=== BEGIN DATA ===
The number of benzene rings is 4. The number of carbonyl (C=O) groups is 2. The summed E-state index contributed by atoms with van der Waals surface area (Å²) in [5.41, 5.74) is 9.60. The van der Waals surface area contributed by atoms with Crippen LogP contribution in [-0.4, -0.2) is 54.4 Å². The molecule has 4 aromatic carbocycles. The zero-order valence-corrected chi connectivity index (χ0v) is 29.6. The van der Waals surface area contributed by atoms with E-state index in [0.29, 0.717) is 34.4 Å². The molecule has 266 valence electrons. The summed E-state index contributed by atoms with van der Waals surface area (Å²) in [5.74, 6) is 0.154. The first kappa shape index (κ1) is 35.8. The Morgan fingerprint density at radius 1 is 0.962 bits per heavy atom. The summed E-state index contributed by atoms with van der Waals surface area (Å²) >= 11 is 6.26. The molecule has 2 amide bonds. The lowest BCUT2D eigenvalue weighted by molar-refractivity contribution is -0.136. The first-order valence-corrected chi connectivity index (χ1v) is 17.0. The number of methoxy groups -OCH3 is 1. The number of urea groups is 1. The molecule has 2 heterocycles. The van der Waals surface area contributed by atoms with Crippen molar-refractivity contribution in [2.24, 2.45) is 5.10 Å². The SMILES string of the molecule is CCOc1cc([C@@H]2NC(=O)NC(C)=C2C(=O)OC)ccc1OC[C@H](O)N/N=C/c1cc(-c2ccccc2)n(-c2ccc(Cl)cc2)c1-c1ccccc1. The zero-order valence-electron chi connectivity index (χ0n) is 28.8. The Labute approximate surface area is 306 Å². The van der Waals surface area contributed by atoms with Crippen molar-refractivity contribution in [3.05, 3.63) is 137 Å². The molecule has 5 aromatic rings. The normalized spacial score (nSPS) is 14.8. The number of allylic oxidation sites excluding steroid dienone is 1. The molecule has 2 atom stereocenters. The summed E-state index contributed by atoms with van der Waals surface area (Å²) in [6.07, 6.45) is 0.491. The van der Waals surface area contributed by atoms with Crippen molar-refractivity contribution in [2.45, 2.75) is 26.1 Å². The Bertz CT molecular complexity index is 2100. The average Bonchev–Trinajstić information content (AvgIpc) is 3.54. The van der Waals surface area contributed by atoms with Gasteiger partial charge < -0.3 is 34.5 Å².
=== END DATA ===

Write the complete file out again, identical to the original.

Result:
The number of benzene rings is 4. The number of carbonyl (C=O) groups is 2. The summed E-state index contributed by atoms with van der Waals surface area (Å²) in [5.41, 5.74) is 9.60. The van der Waals surface area contributed by atoms with Crippen LogP contribution in [-0.4, -0.2) is 54.4 Å². The molecule has 4 aromatic carbocycles. The zero-order valence-corrected chi connectivity index (χ0v) is 29.6. The van der Waals surface area contributed by atoms with E-state index in [0.29, 0.717) is 34.4 Å². The molecule has 266 valence electrons. The summed E-state index contributed by atoms with van der Waals surface area (Å²) in [5.74, 6) is 0.154. The first kappa shape index (κ1) is 35.8. The Morgan fingerprint density at radius 1 is 0.962 bits per heavy atom. The summed E-state index contributed by atoms with van der Waals surface area (Å²) >= 11 is 6.26. The molecule has 2 amide bonds. The lowest BCUT2D eigenvalue weighted by molar-refractivity contribution is -0.136. The first-order valence-corrected chi connectivity index (χ1v) is 17.0. The number of methoxy groups -OCH3 is 1. The number of urea groups is 1. The molecule has 2 heterocycles. The van der Waals surface area contributed by atoms with Crippen molar-refractivity contribution in [2.24, 2.45) is 5.10 Å². The SMILES string of the molecule is CCOc1cc([C@@H]2NC(=O)NC(C)=C2C(=O)OC)ccc1OC[C@H](O)N/N=C/c1cc(-c2ccccc2)n(-c2ccc(Cl)cc2)c1-c1ccccc1. The zero-order valence-electron chi connectivity index (χ0n) is 28.8. The Labute approximate surface area is 306 Å². The van der Waals surface area contributed by atoms with Crippen molar-refractivity contribution in [3.05, 3.63) is 137 Å². The molecule has 5 aromatic rings. The normalized spacial score (nSPS) is 14.8. The number of allylic oxidation sites excluding steroid dienone is 1. The molecule has 2 atom stereocenters. The summed E-state index contributed by atoms with van der Waals surface area (Å²) in [6.07, 6.45) is 0.491. The van der Waals surface area contributed by atoms with Crippen molar-refractivity contribution in [2.45, 2.75) is 26.1 Å². The Bertz CT molecular complexity index is 2100. The average Bonchev–Trinajstić information content (AvgIpc) is 3.54. The van der Waals surface area contributed by atoms with Gasteiger partial charge < -0.3 is 34.5 Å².